Visionary goals for major cities began with desire to get off farm, get education
By KEN MURRAY Jacksonville Business Journal August 18, 1986 (See end of article for current note by Henry Luke)
Henry Luke knows the best way to get from Point A to Point B. Plantec Corp., the management consulting firm of which he is president, is responsible for creating visionary plans for government, industry, the private sector and individual clients.
“We help people think about the future,” said Luke, an optimistic and contemplative man. “Too many people make ad hoc decisions on a daily basis, based upon how they feel or what the pressures of the moment are. Most people don’t think about the future.”
Luke’s organized outlook on life began during his formative years in Union, Miss. “I’ve been setting goals for 30 years,” said Luke, 49. “I grew up in Mississippi plowing a mule. My Life Vision was to get off the farm and get an education.”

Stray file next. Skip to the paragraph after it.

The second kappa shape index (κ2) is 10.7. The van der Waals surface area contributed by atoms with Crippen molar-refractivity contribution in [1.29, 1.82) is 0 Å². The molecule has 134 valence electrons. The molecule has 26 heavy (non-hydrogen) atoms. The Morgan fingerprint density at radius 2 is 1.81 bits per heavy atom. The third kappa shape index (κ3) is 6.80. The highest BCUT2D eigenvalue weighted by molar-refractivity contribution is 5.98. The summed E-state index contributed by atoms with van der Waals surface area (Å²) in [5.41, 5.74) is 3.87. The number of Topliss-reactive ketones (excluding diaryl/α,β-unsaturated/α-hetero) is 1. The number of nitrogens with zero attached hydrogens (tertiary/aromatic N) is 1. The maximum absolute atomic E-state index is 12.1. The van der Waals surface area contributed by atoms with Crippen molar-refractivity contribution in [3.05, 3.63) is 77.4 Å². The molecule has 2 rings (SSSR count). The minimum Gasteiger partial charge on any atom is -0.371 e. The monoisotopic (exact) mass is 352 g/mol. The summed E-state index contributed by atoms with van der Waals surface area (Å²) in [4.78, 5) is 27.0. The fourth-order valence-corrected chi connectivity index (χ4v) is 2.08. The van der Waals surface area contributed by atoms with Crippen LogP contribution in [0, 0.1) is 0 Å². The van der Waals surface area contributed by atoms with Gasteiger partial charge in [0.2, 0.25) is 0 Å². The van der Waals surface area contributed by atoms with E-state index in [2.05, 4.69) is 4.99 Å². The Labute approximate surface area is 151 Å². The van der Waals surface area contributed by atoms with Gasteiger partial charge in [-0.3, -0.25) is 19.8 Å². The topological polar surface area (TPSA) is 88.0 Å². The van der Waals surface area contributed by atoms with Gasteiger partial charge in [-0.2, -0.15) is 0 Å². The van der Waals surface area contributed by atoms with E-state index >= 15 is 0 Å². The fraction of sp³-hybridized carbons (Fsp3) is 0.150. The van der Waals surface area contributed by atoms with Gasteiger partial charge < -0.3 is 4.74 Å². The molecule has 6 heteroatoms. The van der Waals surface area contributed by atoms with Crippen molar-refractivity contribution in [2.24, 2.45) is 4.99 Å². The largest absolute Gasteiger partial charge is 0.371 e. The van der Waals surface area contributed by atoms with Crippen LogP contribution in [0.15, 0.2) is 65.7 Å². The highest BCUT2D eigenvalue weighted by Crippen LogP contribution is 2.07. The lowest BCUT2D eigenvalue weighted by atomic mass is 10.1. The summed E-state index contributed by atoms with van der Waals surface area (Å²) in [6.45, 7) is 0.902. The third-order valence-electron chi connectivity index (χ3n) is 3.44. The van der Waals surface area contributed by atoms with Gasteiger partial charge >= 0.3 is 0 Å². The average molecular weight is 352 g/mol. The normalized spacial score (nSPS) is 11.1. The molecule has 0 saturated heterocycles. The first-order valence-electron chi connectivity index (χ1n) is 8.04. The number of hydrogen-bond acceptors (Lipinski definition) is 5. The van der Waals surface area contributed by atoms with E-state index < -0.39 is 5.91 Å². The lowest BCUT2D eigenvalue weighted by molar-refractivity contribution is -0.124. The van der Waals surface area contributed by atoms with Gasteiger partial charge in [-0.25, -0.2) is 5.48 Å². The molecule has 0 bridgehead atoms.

Plantec, a subsidiary of Reynolds, Smith and Hills Architects, Engineers, Planners, Inc., has helped cities such as Atlanta, Orlando and Fort Wayne, Ind., plan for the future and set attainable goals.
Luke’s volunteer work with the Jacksonville Chamber of Commerce has provided much the same assistance for Florida’s First Coast. As chairman of the 2005 Task Force, Luke helped assemble an operable plan of economic and population growth. Visions include: a hub for national and international air and ground traffic, a nationally recognized medical center, a 24-hour downtown, improved commercial and economic development of Jacksonville’s northwest quadrant, a nationally recognized high technology and research park, a high quality of living and a region that believes in itself. Click for a copy: Jacksonville 2005 A Regional Vision
“We needed to decide what we as a city wanted to be,” Luke said, from his office in Jacksonville’s Southpoint. “In 1983, there were a lot of negative feelings about Jacksonville. We needed to develop leadership in the city and a region that believes in itself. Now the national developers, like the Rouse Co. and The Paragon Group are coming in.”